The Mets’ middle run, which for awhile loomed as the game-winner, was even more baffling. After a rare passed ball by catcher Sal Perez allowed Wilmer Flores to move to third base with one out, Curtis Granderson hit a medium-short fly to right. Alex Rios came loping forward, with perfect position and momentum to gun out Flores at the plate. But he thought there were two outs and the inning would be over; when he heard his teammates’ cries and belatedly threw home it was too late. But was it? The Royals challenged the run, claiming Flores had departed third too early. An agonizing video replay showed Flores’ foot leaving the bag as the ball entered Rios’s glove, but was there a spike still in contact with the bag? Replays were “inconclusive” and the run stood. Of course, it wouldn’t have been fair to disallow a run on such a technicality that had no effect on the play – but then again the Royals had lost a potential first-inning rally when a clear stolen base by Alcides Escobar was turned into a double play on batter’s interference.

The Royals got their runs in their usual way, pecking here, pouncing there. Mets starter Stephen Matz looked untouchable for four innings – but prior Met starters Harvey and DeGrom had also looked unhittable before they didn’t. The Royals don’t seem discouraged by early difficulties, they just keep hacking and eventually got to Matz and his relief help for two runs in the sixth. The commentators questioned not pinch-hitting for Matz when he batted in the fifth, but that overlooked the fact that he is as good a hitter as almost anyone on the bench at that point.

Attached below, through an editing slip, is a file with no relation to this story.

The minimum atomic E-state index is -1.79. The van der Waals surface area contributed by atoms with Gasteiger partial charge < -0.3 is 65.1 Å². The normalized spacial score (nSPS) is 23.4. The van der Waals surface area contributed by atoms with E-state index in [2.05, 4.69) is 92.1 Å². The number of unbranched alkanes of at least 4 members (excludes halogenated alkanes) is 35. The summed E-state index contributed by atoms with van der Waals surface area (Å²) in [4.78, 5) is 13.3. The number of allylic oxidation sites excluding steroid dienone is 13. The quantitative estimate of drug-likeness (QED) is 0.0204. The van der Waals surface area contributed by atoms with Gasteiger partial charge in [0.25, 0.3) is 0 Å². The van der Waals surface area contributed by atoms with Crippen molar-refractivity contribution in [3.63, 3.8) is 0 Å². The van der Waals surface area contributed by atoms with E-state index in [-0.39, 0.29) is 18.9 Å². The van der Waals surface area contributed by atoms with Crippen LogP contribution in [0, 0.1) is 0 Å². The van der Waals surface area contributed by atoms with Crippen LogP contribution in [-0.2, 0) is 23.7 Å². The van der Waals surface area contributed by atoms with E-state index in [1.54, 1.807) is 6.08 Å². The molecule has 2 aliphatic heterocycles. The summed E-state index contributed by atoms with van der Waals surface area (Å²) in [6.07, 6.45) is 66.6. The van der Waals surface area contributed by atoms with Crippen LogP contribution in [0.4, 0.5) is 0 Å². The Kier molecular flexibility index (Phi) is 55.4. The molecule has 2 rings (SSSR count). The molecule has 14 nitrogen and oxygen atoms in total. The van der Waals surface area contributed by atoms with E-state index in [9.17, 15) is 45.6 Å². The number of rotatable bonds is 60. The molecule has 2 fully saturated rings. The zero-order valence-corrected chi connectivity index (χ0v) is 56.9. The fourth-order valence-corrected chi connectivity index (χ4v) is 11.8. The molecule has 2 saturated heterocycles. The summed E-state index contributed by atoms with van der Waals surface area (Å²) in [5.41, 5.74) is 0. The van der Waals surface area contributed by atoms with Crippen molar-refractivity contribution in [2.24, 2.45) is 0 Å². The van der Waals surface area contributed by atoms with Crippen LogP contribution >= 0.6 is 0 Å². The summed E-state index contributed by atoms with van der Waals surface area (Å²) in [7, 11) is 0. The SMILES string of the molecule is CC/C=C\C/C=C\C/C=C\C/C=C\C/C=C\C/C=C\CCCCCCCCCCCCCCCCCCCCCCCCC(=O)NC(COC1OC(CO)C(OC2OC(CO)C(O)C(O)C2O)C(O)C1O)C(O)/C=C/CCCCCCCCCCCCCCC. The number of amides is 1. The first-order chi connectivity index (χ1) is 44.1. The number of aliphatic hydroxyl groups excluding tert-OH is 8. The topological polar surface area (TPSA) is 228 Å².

It was the Royals’ four-run 8th inning that turned the game, and probably wrapped up the Series, that is being discussed today, and here every move has its detractors. After reliever Tylar Clippard got one out he walked two batters, albeit on close 3-2 pitches, leading manager Terry Collins to turn to his closer, Jeurys Familia. Why not bring in Familia after the first walk, asked the TV announcer? Why not bring him in to start the inning, asked the morning-after pundits? Collins was roundly chastised for wanting to save Familia so he could also use him in Game 5 tonight. You’ve got to win Game 4 first!, the critics cry. On the other hand, if Familia had gotten five quick outs, Collins’s use would have been considered wise. And furthermore, given Familia’s lack of success – facing four batters, he only retired one – it might not have mattered at what point he entered the game.